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Zimbabwean minister of Finance and Economic Development Mthuli Ncube arrives at the House of Parliament carrying a briefcase to present the 2022 mid-term fiscal policy statement in Harare,Zimbabwe,28 July 2022.


Govt cuts off payments to contractors to tame parallel market mischief



ZIMBABWE’S Treasury has suspended payments to the government’s contractors and service providers until a due diligence exercise is carried out in what is clear admission on the forces behind parallel market foreign exchange trades which have ratcheted up inflationary pressure in the economy.


As reported by The NewsHawks last week, government procurement and service providers — who include public works contractors and suppliers of goods and services — are destabilising the foreign exchange market by offloading part of their staggering monthly payments, fuelling inflation.

Public procurement is central to government service delivery. It involves large sums of money. The sources say the government’s monthly operating budget is between ZW$95 billion and ZW$100 billion. It is split almost equally between civil servants’ wage bill on one hand and recurrent as well as capital expenditures on the other.

According to a letter written by George Guvamatanga addressed to senior government officials including Martin Rushwaya, deputy chief secretary to the President and Cabinet, Jonathan Wutawunashe, secretary to the Public Service Commission, among others, Treasury has suspended funding for payment runs submitted as at 31 July as it reviews existing procurement contracts.

“Treasury has noted with concern that Ministries, Departments and Agencies are submitting pay runs for the disbursement of cash goods and services procured using the parallel market exchange rates,” wrote Guvamatanga in a letter dated 4 August.

“As you are aware, such pricing framework by suppliers of goods and services, have not only been causing inflationary pressures but also fueling parallel market activities. This has caused instability in the foreign exchange market characterised by unnecessary movements on the rate resulting in exorbitant prices being charged.”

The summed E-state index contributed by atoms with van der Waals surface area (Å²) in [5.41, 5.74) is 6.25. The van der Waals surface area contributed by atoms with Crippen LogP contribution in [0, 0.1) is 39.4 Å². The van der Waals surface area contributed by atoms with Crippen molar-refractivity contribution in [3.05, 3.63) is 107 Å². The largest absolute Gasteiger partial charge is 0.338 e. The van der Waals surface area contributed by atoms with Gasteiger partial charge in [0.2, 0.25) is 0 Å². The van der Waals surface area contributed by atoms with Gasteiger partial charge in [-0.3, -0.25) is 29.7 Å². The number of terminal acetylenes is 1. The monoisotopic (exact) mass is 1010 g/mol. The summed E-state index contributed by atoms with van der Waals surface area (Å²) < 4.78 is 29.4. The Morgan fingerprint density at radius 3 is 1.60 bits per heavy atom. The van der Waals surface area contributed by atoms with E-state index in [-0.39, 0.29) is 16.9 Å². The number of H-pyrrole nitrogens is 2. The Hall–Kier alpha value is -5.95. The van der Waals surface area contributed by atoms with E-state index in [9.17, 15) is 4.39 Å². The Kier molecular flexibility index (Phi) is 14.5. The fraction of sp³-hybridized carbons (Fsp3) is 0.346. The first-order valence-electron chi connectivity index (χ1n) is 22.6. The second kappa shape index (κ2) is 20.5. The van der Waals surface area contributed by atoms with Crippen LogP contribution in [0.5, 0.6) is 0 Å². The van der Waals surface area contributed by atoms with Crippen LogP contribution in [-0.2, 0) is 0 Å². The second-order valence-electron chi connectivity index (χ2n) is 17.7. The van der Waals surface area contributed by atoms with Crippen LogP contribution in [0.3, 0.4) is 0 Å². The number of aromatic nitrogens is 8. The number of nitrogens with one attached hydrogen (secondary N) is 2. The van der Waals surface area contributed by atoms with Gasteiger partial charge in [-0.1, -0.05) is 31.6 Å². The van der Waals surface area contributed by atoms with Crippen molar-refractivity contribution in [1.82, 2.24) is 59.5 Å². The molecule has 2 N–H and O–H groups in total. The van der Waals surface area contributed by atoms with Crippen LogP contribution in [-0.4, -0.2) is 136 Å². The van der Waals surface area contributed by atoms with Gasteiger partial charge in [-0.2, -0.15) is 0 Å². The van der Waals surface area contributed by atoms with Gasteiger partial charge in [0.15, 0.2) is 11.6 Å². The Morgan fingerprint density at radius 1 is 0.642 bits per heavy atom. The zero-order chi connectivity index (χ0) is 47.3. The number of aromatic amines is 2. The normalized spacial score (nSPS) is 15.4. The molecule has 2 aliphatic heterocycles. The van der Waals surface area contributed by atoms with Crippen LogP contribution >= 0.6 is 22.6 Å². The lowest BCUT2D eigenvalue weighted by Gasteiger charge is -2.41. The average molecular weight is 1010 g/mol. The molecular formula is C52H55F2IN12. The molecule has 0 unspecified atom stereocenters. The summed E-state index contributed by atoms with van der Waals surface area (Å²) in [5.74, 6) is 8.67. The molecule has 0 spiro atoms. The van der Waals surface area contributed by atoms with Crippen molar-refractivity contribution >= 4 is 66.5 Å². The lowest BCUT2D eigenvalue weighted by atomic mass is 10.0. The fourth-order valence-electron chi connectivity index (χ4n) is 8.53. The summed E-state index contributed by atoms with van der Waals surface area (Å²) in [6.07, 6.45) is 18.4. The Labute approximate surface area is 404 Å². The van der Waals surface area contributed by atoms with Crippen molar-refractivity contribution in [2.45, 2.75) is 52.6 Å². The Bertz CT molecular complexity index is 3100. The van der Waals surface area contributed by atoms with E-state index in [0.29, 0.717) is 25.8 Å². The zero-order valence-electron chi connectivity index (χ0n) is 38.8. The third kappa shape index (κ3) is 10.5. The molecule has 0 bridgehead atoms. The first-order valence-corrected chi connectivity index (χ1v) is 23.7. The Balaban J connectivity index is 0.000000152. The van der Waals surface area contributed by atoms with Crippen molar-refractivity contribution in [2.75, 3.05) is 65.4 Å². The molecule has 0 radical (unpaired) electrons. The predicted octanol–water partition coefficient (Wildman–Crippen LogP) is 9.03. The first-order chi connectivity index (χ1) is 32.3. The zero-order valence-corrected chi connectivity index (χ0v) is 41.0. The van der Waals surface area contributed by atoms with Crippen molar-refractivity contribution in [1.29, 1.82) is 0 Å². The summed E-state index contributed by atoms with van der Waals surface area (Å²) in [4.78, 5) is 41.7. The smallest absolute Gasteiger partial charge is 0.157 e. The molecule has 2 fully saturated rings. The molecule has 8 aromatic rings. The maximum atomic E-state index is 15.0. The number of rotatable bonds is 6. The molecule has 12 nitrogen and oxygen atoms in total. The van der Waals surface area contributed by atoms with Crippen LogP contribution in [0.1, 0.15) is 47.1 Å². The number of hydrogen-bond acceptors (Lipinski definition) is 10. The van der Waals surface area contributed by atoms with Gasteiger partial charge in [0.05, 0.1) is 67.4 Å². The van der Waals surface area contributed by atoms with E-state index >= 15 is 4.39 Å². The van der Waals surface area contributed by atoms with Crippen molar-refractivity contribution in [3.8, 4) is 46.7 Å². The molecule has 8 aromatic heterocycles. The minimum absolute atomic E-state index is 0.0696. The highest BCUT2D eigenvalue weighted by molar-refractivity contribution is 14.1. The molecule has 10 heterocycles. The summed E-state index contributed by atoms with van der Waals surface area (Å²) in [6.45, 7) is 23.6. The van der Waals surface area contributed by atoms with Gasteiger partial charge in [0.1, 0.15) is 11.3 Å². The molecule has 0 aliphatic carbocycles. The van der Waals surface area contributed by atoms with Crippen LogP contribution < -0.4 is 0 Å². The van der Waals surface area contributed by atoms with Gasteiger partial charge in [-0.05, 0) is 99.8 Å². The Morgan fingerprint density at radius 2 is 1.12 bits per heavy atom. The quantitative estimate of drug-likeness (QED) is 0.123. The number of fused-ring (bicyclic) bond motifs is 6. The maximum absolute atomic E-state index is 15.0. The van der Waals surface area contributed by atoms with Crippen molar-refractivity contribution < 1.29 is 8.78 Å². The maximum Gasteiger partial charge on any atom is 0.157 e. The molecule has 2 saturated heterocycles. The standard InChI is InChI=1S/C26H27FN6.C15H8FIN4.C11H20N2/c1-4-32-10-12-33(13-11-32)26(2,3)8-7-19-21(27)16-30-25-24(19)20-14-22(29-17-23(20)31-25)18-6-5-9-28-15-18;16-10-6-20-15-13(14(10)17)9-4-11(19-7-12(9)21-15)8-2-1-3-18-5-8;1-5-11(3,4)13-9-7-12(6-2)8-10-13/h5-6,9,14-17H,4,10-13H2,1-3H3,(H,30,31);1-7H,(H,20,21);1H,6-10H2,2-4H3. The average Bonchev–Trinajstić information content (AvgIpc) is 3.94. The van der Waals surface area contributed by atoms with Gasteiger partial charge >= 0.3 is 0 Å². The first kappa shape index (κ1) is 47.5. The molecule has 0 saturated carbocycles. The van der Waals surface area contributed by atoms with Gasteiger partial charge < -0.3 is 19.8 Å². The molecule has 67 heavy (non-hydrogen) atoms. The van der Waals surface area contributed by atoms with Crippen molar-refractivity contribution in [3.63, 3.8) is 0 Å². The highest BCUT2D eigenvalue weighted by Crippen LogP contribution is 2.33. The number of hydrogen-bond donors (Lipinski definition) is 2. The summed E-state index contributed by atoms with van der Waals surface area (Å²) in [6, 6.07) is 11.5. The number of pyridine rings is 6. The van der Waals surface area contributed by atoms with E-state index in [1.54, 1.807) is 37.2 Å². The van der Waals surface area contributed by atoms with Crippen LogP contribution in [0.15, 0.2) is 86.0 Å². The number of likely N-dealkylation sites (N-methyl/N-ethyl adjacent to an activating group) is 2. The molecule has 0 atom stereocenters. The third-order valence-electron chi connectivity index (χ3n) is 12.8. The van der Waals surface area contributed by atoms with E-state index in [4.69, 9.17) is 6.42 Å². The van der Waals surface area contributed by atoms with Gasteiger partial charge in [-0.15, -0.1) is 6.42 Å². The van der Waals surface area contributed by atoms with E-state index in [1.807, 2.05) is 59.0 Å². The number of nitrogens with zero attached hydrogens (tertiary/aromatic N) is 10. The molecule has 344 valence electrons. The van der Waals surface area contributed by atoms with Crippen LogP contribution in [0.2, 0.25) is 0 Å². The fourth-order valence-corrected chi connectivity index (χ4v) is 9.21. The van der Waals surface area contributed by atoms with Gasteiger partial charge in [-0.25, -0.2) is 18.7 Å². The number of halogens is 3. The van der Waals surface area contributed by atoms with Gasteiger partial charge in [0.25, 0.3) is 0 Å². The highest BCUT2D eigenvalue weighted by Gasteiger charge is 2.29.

Forward pricing by the contractors and the buying of foreign currency from the parallel market, according to Guvamatanga, has resulted in budget overruns which are piling pressure on Treasury to fund expenditure which is not aligned with revenue inflows.

“In this regard, Treasury is suspending all payments to MDAs whilst awaiting your submission of reports of findings of due diligence on all running and future contracts with special focus on pricing,” the letter further reads.

“Going forward, you are required to seek Treasury approval on contract prices in order to ensure effective control in the utilisation of public resources as guided by the PFM Act [Public Finance Management].

“In addition, all payment runs submitted to Treasury should have been reviewed and signed off by the Accounting Officer ensuring value for money in procurement and confirming that the pricing framework is line with government policy.”

Sources say the government spends about ZW$50 billion a month (about US$110 million at the official exchange rate) on suppliers. This money mostly finds its way into the parallel market, fuelling exchange rate volatility and inflation. The official exchange rate was US$1:ZW$478.40 this week. The parallel market rate was US$1:ZW$800. However, the rate is coming down due to a cocktail of tight monetary policy measures and crackdown on the market. Most of the government’s procurement of goods, works and services is financed from short-term public funds.

These services include buying motor vehicles, information communication technology systems and computers, fuel, furniture, food, travel, cleaning services, utilities, construction of roads and dams, alteration, demolition, installations, or repair work done under contract and paid mostly in full through taxpayers’ funds.

Sometimes these are financed by loans, donor funds and grants, but due to Zimbabwe’s international isolation and lack of external funding because of failure to repay debts and arrears, as well as financial restrictions (targeted sanctions), foreign funding is limited.

Due to failure to repay arrears, the country cannot borrow externally. As a result, it finances its capital expenditure projects through short-term outlays, thus creating liquidity, fuelling money supply and inflation.

After procurement, and providing goods and services, the suppliers are paid in local Zimbabwean dollar currency, which they often rush to offload on the parallel market to buy hard currency — United States dollars — as a store of value and a more preferred medium of exchange in the market.

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